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In Portuguese, the word sertão (Portuguese pronunciation: [sexˈtɐ̃w̃], "backcountry" or "outback") first referred to the vast hinterlands of Asia and South America that Lusitanian explorers encountered. In Brazil, the geographical term referred to backlands away from the Atlantic coastal regions where the Portuguese first settled in South America in the early sixteenth century. A Brazilian historian once referred to colonial life in Brazil as a "civilization of crabs", as most settlers clung to the shoreline, with few trying to make inroads into the sertão. In modern terms, "sertão" usually refers to the semi-arid region in Northeastern Brazil comprising parts of the states of Alagoas, Bahia, Pernambuco, Paraíba, Rio Grande do Norte, Ceará, Maranhão, Piauí, and parts of northern Minas Gerais. The term sertanejo is similar to the generic use of "cowboy" in the United States.
Geographically, the sertão consists mainly of low uplands that form part of the Brazilian Highlands. Most parts of the sertão are between 200 and 500 meters above sea level, with higher elevations found on the eastern edge in the Planalto da Borborema, where it merges into a sub-humid region known as agreste, in the Serra da Ibiapaba in western Ceará and in the Serro do Periquito of central Pernambuco. In the north, the sertão extends to the northern coastal plains of Rio Grande do Norte state, whilst in the south it fades out in the northern fringe of Minas Gerais.
Two major rivers cross the sertão, the Rio Jaguaribe and the Rio Piranhas further east. Apart from the Rio São Francisco which originates outside the region, other rivers dry out after the rainy periods end.[contradiction][disputed ]
Climate and vegetation
|Climate chart (explanation)|
Because the sertão lies close to the equator,[vague] temperatures remain nearly uniform throughout the year and are typically tropical, often extremely hot in the west.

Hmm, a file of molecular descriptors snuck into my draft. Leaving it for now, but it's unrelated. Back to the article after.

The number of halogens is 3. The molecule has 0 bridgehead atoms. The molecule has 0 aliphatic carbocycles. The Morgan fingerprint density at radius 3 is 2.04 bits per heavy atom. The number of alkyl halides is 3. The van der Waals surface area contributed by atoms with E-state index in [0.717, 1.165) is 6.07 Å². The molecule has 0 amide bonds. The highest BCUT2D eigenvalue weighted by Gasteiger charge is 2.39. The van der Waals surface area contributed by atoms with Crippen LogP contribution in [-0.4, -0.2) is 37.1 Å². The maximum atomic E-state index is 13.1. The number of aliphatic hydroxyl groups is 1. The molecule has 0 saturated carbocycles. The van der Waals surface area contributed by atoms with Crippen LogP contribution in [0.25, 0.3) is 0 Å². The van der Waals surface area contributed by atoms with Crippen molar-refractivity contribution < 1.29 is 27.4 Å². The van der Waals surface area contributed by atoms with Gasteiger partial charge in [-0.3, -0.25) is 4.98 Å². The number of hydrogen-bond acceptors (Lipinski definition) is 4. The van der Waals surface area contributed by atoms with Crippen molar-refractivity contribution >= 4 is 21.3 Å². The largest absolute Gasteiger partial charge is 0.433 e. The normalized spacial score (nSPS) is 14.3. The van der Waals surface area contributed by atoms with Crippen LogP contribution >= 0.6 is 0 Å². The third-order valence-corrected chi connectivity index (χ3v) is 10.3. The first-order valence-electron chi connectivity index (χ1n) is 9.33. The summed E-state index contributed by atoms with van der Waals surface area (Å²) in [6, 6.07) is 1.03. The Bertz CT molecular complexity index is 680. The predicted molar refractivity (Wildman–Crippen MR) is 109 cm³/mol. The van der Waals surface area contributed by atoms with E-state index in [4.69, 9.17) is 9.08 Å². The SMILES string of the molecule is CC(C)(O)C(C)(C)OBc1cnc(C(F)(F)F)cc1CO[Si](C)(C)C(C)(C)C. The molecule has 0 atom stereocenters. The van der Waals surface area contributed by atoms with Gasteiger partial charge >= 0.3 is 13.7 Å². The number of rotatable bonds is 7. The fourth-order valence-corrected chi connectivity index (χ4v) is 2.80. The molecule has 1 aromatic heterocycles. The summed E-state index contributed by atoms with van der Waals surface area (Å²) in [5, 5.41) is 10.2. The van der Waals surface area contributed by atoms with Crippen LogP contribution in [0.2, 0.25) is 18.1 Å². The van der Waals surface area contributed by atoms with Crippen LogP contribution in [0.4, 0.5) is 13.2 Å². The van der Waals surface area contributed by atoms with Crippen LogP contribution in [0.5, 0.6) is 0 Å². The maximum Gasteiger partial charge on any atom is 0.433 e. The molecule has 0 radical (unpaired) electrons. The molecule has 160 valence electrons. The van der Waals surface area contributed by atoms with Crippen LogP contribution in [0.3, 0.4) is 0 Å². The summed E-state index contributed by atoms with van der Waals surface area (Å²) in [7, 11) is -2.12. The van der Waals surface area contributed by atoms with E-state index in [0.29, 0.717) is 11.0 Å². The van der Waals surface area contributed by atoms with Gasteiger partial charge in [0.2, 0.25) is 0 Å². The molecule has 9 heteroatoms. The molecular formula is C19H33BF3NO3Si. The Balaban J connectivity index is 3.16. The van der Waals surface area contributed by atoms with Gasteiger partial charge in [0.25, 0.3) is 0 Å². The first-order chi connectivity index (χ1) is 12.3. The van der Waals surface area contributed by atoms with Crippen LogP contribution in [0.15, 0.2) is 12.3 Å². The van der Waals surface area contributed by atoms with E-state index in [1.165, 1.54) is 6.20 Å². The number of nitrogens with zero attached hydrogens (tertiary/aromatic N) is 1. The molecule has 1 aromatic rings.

However, the sertão is distinctive in its low rainfall compared to other areas of Brazil. Because of the relatively cool temperatures in the South Atlantic Ocean, the intertropical convergence zone remains north of the region for most of the year, so that most of the year is very dry.
Although annual rainfall averages between 500 and 800 millimeters over most of the sertão[disputed ] and 1300 millimeters on the northern coast at Fortaleza, it is confined to a short rainy season. This season extends from January to April in the west, but in the eastern sertão it generally occurs from March to June. However, rainfall is extremely erratic and in some years the rains are minimal, leading to catastrophic drought, whilst in others rains are extremely heavy and floods occur. This variability has caused extreme famines among subsistence farmers in the region, exacerbated by the extreme imbalance of land ownership throughout the sertão [more information needed]. The worst of these famines, between 1877 and 1879, was said[who?] to have killed over half the region's population.
In its natural state, the sertão was covered by a distinctive scrubby caatinga vegetation, consisting generally of low thorny bushes adapted to the extreme climate. Several species of tree in the caatinga have become valuable horticultural plants, such as the cashew nut. Most of the sertão vegetation is now substantially degraded as a result of centuries of cattle ranching or clearing for cotton farming.
- Wernstadt, Frederick L. ; World Climatic Data; published 1972 by Climatic Data Press; p. 102.
- Michael H. Glantz; Currents of Change : El Niño's Impact on Climate and Society; published 1996 by Cambridge University Press. ISBN 0-521-57659-8
- Michael H. Glantz (editor); Drought Follows The Plow: Cultivating Marginal Areas; published 1994 by Cambridge University Press. ISBN 0-521-44252-4
- Fagan, Brian; Floods, Famines, and Emperors: El Niño and the Fate of Civilizations; published 2000 by Basic Books. ISBN 0-465-01121-7
- Nicholas G. Arons; Waiting for Rain: The Politics and Poetry of Drought in Northeast Brazil; published 2004 by University of Arizona Press. ISBN 0-8165-2433-5
- Euclides da Cunha, Rebellion in the Backlands